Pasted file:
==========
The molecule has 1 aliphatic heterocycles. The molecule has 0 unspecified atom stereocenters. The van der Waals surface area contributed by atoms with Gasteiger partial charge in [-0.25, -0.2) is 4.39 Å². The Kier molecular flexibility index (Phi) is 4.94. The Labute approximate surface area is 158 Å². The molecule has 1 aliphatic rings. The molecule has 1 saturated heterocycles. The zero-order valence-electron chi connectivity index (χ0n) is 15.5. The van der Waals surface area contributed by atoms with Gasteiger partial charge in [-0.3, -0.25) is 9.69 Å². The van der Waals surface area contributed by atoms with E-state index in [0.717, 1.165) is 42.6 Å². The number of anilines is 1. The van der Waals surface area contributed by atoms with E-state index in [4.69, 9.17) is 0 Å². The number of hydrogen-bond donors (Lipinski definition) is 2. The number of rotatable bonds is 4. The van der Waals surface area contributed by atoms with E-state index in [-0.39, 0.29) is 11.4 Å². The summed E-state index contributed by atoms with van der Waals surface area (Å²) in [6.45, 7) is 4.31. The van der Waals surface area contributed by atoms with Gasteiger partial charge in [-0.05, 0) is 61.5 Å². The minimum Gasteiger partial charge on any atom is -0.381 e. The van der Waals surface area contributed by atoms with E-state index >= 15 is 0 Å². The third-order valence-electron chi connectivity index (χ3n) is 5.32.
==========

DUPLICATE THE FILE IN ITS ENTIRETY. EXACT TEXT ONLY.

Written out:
The molecule has 1 aliphatic heterocycles. The molecule has 0 unspecified atom stereocenters. The van der Waals surface area contributed by atoms with Gasteiger partial charge in [-0.25, -0.2) is 4.39 Å². The Kier molecular flexibility index (Phi) is 4.94. The Labute approximate surface area is 158 Å². The molecule has 1 aliphatic rings. The molecule has 1 saturated heterocycles. The zero-order valence-electron chi connectivity index (χ0n) is 15.5. The van der Waals surface area contributed by atoms with Gasteiger partial charge in [-0.3, -0.25) is 9.69 Å². The van der Waals surface area contributed by atoms with E-state index in [0.717, 1.165) is 42.6 Å². The number of anilines is 1. The van der Waals surface area contributed by atoms with E-state index in [4.69, 9.17) is 0 Å². The number of hydrogen-bond donors (Lipinski definition) is 2. The number of rotatable bonds is 4. The van der Waals surface area contributed by atoms with E-state index in [-0.39, 0.29) is 11.4 Å². The summed E-state index contributed by atoms with van der Waals surface area (Å²) in [6.45, 7) is 4.31. The van der Waals surface area contributed by atoms with Gasteiger partial charge in [-0.05, 0) is 61.5 Å². The minimum Gasteiger partial charge on any atom is -0.381 e. The van der Waals surface area contributed by atoms with E-state index >= 15 is 0 Å². The third-order valence-electron chi connectivity index (χ3n) is 5.32.